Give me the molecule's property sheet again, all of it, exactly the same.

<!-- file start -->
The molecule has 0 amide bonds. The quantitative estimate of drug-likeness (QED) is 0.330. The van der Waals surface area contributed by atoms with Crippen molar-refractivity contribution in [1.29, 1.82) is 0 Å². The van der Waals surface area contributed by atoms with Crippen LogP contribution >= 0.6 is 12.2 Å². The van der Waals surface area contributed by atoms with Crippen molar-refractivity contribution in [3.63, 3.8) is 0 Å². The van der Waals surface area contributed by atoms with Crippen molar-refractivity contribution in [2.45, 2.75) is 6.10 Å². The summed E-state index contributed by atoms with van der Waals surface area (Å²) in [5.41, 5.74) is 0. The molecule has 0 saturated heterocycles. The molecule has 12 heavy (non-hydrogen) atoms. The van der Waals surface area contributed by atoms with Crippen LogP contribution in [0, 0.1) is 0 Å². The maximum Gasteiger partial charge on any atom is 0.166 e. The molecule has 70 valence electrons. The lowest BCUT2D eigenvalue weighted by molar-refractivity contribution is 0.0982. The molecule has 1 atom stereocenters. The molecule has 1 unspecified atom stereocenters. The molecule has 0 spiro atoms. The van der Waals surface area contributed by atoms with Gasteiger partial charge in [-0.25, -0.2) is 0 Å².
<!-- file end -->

The molecule has 0 amide bonds. The quantitative estimate of drug-likeness (QED) is 0.330. The van der Waals surface area contributed by atoms with Crippen molar-refractivity contribution in [1.29, 1.82) is 0 Å². The van der Waals surface area contributed by atoms with Crippen LogP contribution >= 0.6 is 12.2 Å². The van der Waals surface area contributed by atoms with Crippen molar-refractivity contribution in [3.63, 3.8) is 0 Å². The van der Waals surface area contributed by atoms with Crippen molar-refractivity contribution in [2.45, 2.75) is 6.10 Å². The summed E-state index contributed by atoms with van der Waals surface area (Å²) in [5.41, 5.74) is 0. The molecule has 0 saturated heterocycles. The molecule has 12 heavy (non-hydrogen) atoms. The van der Waals surface area contributed by atoms with Crippen LogP contribution in [0, 0.1) is 0 Å². The maximum Gasteiger partial charge on any atom is 0.166 e. The molecule has 70 valence electrons. The lowest BCUT2D eigenvalue weighted by molar-refractivity contribution is 0.0982. The molecule has 1 atom stereocenters. The molecule has 1 unspecified atom stereocenters. The molecule has 0 spiro atoms. The van der Waals surface area contributed by atoms with Gasteiger partial charge in [-0.25, -0.2) is 0 Å².